The mission the Woodland Trail Greenway Association is to advocate for and partner in the development of a publicly-owned multiuse trail and greenway from Pioneer Park to McAlister Springs, linking the cities of Lacey, Olympia and Tumwater in Washington State
The WTGA began in 1992 as the East-West Greenway Association under the inspired leadership of Jim Rainwood.
In discussion with individuals and neighborhood groups, interest was raised in preserving an undeveloped, environmentally significant corridor of land that stretched from Lacey to Capitol Lake. This wooded ‘greenway’ was deemed essential to preserve as a natural and esthetic enhancement and a most important component of the long-proposed network of trails in the Olympia-Lacey-Tumwater area.
By identifying lands and raising match money, the East-West Greenway group was key to obtaining the federal transportation grant for the work needed to acquire the properties along the abandoned Burlington Northern rail line and other properties in the corridor. As the City of Olympia moved ahead with the complicated task of recovering the corridor lands, City Parks authorized staff to proceed with a master plan for trail and area development.
The Olympia Woodland Trail Master Plan was published in 1999 and endorsed by the city council as the number one parks priority in the comprehensive plan. The development costs of over $12 million is the last barrier to be addressed. After many years, the city will have title on all the properties with the exception of the pending abandonment of the remaining Burlington Northern tracks in Lacey.
The Woodland Trail Greenway Association is dedicated to the creation of a linear park and trail along the Olympia Woodland Trail corridor from the Chehalis-Western Trail in Lacey to the shores of Capitol Lake. The WTGA, formerly the East-West Greenway Association, is a non-profit coalition of active, interested citizens and organizations which serve as a public voice to promote the funding and development of the Olympia Woodland Trail corridor for recreation and natural open space preservation.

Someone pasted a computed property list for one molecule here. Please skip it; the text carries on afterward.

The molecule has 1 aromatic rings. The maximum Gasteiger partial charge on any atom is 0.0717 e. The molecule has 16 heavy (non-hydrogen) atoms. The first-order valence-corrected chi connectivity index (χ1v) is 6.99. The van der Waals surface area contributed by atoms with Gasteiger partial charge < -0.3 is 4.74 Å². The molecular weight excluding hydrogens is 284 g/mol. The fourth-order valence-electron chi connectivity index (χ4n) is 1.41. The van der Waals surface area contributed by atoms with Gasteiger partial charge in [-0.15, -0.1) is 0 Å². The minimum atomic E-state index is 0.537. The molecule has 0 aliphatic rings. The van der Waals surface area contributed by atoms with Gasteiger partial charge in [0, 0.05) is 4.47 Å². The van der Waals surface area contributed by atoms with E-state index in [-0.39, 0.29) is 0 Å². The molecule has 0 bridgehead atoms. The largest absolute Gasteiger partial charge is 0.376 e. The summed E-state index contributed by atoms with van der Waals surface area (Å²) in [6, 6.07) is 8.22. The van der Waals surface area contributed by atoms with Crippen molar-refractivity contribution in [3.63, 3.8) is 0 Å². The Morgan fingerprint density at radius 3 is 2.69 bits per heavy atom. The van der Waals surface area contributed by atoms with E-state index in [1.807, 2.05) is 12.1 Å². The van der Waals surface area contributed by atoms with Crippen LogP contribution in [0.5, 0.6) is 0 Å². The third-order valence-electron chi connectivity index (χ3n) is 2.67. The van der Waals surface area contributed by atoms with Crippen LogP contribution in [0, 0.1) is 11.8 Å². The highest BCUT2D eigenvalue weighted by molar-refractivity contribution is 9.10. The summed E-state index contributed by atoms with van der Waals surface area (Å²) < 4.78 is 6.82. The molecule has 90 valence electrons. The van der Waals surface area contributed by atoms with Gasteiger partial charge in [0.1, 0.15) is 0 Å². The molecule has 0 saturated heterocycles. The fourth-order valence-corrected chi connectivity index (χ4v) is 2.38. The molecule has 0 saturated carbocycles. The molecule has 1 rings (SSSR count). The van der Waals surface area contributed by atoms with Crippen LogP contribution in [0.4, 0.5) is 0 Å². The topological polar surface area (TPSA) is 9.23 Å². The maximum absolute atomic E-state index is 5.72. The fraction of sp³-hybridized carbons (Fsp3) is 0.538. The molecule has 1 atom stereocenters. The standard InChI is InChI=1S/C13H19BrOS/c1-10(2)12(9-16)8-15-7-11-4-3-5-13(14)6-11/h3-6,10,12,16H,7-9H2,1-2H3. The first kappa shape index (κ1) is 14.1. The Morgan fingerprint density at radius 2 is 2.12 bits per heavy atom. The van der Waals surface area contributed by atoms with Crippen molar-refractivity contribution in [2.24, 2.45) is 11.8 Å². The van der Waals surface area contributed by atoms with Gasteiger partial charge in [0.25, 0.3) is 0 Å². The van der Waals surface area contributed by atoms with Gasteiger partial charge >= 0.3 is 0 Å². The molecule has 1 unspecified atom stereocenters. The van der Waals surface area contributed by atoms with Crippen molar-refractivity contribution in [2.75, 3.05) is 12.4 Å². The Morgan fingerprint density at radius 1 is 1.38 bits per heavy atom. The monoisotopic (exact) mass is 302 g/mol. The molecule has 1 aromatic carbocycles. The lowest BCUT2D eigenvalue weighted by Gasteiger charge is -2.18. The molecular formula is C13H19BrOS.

We will accomplish our goals through advocacy, political action, education, and fundraising; by developing partnerships with citizens, neighborhood associations, service groups, and business organizations, and by maintaining a volunteer workforce to engage in interim construction and maintenance of this public trail.
In the ten years since the dream began, our association has followed the city’s process, advised on the master plan, maintained voluntary contributions for efforts in support of the Woodland Trail Greenway, and purchased key adjacent lands for preservation in partnership with private donors and the Capitol Land Trust. We have changed the association name to best reflect our mission and focus to the community and potential interest groups and donors.
The future is bright for Thurston County Trails! We are working with the various agencies on new trails.